Cities and Urbanization

On the right track: How Bangkok turned an old unused train line into a park

A coffee pot filled with water acts as a lens to depict Lumpini Park in Bangkok August 26, 2009. REUTERS/Sukree Sukplang  (THAILAND ODDLY CITYSCAPE TRAVEL) - GM1E58Q18W501

Currently, Bangkok has about 6 square metres of green space per person, but they plan to increase this to 9 square metres. Image: REUTERS/Sukree Sukplang

Rina Chandran
Correspondent, Reuters
Share:
Our Impact
What's the World Economic Forum doing to accelerate action on Cities and Urbanization?
The Big Picture
Explore and monitor how Cities and Urbanization is affecting economies, industries and global issues
A hand holding a looking glass by a lake
Crowdsource Innovation
Get involved with our crowdsourced digital platform to deliver impact at scale
Stay up to date:

Cities and Urbanization

  • An old railway line in Bangkok has been turned into a new park.
  • It's hoped the project will be a precedent for turning unused urban spaces in green areas, to boost well-being and mitigate the effects of climate change.
  • The Phra Pok Klao Sky Park in Bangkok is due to open in late June.

A new park in Thailand's capital - built on an abandoned train track - can be a model for turning the city's other unused spaces into much-needed green areas to boost well-being and mitigate climate-change impacts, urban experts said on Tuesday.

Have you read?

The Phra Pok Klao Sky Park in Bangkok, which is scheduled to open later this month, connects neighbourhoods on either side of the Chao Phraya river and was built on an elevated rail line that lay unused for more than three decades.

"It is an example of how to repurpose an abandoned structure and increase green spaces in Bangkok through cost-effective design," said Niramon Serisakul, director of Urban Design and Development Center, a consultancy that led the project.

"It may not be large, but it has outsized importance as a catalyst for urban regeneration, and can change the way people look at public spaces," she said.

Coronavirus Covid-19 virus infection China Hubei Wuhan contagion spread economics dow jones S&P 500 stock market crash 1929 depression great recession
Artist rendering of what the Phra Pok Klao Sky Park will look like. Image: Land Process Design

The lack of green spaces in Bangkok and other crowded cities has come under scrutiny as the coronavirus pandemic forced lockdowns worldwide, triggering a rush to parks for exercise and to improve well-being.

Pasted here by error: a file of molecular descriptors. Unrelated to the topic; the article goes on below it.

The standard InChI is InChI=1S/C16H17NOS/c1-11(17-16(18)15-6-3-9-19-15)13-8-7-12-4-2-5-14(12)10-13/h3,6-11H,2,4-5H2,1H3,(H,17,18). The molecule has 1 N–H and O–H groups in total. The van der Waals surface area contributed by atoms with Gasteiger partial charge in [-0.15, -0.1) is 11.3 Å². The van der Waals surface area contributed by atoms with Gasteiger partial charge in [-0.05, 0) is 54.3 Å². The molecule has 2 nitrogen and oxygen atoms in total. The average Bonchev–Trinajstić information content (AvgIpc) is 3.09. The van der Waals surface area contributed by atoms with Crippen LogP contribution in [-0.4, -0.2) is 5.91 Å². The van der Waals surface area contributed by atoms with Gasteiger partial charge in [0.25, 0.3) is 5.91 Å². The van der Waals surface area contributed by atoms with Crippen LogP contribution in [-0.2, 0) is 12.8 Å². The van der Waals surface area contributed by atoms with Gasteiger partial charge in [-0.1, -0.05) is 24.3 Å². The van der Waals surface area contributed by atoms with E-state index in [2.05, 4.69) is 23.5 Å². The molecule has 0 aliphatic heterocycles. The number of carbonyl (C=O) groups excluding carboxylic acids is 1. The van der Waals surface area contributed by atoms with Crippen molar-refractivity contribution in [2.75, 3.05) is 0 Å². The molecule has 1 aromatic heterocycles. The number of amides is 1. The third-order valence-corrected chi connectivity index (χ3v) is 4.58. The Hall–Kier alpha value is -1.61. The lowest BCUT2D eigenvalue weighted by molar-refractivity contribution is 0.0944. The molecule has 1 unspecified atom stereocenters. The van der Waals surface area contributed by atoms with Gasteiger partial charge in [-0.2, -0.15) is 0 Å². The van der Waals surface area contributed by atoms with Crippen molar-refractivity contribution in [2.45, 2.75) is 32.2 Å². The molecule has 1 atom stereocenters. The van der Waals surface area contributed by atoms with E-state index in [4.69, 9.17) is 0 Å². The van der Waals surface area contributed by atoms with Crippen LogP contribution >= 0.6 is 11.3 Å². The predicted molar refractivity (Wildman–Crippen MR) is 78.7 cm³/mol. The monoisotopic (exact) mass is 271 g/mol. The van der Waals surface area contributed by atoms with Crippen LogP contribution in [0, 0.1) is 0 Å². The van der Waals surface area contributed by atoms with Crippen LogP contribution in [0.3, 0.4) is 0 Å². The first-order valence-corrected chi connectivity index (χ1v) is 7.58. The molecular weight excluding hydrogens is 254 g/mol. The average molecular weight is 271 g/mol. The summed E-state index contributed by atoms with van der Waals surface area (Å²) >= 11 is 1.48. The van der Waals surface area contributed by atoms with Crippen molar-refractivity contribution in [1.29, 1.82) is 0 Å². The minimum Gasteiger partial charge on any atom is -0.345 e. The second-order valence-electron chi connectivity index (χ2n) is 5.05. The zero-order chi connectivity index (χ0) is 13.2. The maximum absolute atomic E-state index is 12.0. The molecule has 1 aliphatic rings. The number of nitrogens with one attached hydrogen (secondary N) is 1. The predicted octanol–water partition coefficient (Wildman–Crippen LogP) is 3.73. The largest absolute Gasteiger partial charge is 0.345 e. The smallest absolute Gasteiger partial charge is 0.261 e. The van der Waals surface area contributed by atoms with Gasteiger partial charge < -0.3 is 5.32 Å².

The health benefits are clear: city dwellers tend to live longer in leafy neighbourhoods, according to a study last year by the Barcelona Institute for Global Health.

Bangkok, built on the floodplains of the Chao Phraya River, is also forecast by climate experts to be an urban area that will be hardest hit by extreme weather conditions in the coming years.

Flooding is already common during the monsoon season, but nearly 40% of the city could become flooded each year by 2030 due to more intense rainfall, according to World Bank estimates.

"The effects of climate change are being felt more, so we need more green spaces," Asawin Kwanmuang, governor of the Bangkok Metropolitan Administration, said at a ceremony to plant trees ahead of the park's opening.

"Our goal is to increase green space in Bangkok from about 6 square metres (65 sq ft) per person to 9 square metres per person. At the same time, we want to reduce the number of cars and make the city more walkable," he told the Thomson Reuters Foundation.

The park, measuring 280 metres by 8 metres, makes it easier for residents to access nearby schools, markets and places of worship, said Niramon.

The goal is to replicate Paris's "15-minute city", where people can reach their destination within 15 minutes of walking, cycling or using mass transit, she said.

Across Asia's space-starved cities, developers and planners are increasingly turning to so-called "dead land" underneath bridges, flyovers and viaducts.

Bangkok's new sky park can be a model for swathes of unused land under the city's expressways, said landscape architect Kotchakorn Voraakhom, who was involved in the project.

Parks and rooftop gardens can reduce air pollution and harmful emissions, and also limit flooding, said Kotchakorn, who has designed a rooftop farm and park that can retain water.

"With the sky park we have shown it is possible to create green spaces from existing structures that can be valuable in fighting climate change," she said.

Loading...
Don't miss any update on this topic

Create a free account and access your personalized content collection with our latest publications and analyses.

Sign up for free

License and Republishing

World Economic Forum articles may be republished in accordance with the Creative Commons Attribution-NonCommercial-NoDerivatives 4.0 International Public License, and in accordance with our Terms of Use.

The views expressed in this article are those of the author alone and not the World Economic Forum.

Related topics:
Cities and UrbanizationClimate Change
Share:
World Economic Forum logo
Global Agenda

The Agenda Weekly

A weekly update of the most important issues driving the global agenda

Subscribe today

You can unsubscribe at any time using the link in our emails. For more details, review our privacy policy.

The cost of rebuilding Ukraine, and other urban transformation stories you need to read

Lisa Chamberlain

February 22, 2024

About Us

Events

Media

Partners & Members

  • Join Us

Language Editions

Privacy Policy & Terms of Service

© 2024 World Economic Forum